The 2017 census indicated that up to 40pc of Pakistanis are under the age of 15, with the national median age estimated at 19 years, and if significant efforts are not made to ensure that this segment of the population is invested in — particularly at an age when such investments would yield more impactful results — the Pakistani workforce of the future will be inadequately equipped to meaningfully participate in society and the economy.

In this context it is important to note that Pakistan has yet to ratify a number of key ILO conventions which protect children from being exploited for their labour. While the country has ratified the ILO Minimum Age Convention, 1973 (No 138) and the ILO Worst Forms of Child Labour Convention, 1999 (No 182) — though the domestic implementation of these legal obligations is patently lacking — it has yet to ratify the ILO Domestic Workers Convention, 2011 (No 189). This obliges state parties to set a minimum age for domestic work in line with the 1973 and 1999 conventions.

Further, Pakistan’s intra-national incidence of child labour also contravenes the provisions of major international conventions — such as the Universal Declaration of Human Rights (UDHR); the International Covenant on Civil and Political Rights (ICCPR); the International Covenant on Economic, Social and Cultural Rights (ICESCR); and the Convention on the Rights of the Child — all of which Pakistan is party to and which place binding legal obligations upon the state to protect its citizenry, including its children.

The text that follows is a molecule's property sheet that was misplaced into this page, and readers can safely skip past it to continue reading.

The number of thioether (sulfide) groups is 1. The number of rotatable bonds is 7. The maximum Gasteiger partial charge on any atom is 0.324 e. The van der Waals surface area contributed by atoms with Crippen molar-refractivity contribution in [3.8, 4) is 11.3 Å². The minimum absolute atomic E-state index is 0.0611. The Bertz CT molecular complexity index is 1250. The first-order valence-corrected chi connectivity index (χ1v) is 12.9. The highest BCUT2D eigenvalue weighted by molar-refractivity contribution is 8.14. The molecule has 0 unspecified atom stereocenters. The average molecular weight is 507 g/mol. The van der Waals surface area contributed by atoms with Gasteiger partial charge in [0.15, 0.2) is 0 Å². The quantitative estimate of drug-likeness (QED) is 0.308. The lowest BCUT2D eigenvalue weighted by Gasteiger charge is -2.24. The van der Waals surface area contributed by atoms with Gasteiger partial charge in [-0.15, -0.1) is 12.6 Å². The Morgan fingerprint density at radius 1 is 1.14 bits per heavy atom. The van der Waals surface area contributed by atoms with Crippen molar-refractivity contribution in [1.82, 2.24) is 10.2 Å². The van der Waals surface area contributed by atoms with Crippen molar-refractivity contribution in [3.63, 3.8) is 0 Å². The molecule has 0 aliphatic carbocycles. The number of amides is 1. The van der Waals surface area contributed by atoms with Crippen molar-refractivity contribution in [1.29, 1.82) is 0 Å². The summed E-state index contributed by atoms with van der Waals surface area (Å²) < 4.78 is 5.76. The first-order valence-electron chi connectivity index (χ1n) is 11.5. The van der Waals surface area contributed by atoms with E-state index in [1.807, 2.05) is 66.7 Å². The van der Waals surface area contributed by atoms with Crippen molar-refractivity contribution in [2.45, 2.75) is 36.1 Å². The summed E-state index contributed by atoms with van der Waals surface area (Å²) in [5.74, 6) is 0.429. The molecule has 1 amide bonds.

The UDHR, the ICCPR, and the ICESCR all place a clear obligation on states to prohibit the economic exploitation of children through various forms of child labour. The UDHR mandates the right to free and compulsory education. Similarly, the ICCPR and ICESCR also oblige state parties — including Pakistan — in this regard; both conventions call on states to accord necessary protection measures for children, which understandably preclude their exploitation through child labour. The UN Sustainable Development Goals — to which Pakistan is also signatory — also call upon states to “[t]ake immediate and effective measures to … secure the prohibition and elimination of the worst forms of child labour … and by 2025 end child labour in all its forms”.

Merely signing international treaties — such as the ILO conventions — without taking meaningful steps to implement the obligations therein is hardly a panacea for Pakistan’s child labour problems; as the data demonstrates, a significant proportion of the country’s youngest — and most vulnerable — citizens are already engaged in and exploited by child labour, despite Pakistan’s ratification of a number of such international legal instruments.

Under Article 25-A of the Constitution of Pakistan, the state is obligated to provide free and compulsory education to all children of the age of five to 16 years. Devising measures and implementing this right both at the communal and the federal level would go a long way in tackling child labour practices in Pakistan, to begin with.

Sikander Ahmed Shah is former legal adviser to Pakistan’s foreign ministry, and faculty, Lums Law School.
Abid Rizvi is an expert on international law.

Published in Dawn, July 22nd, 2023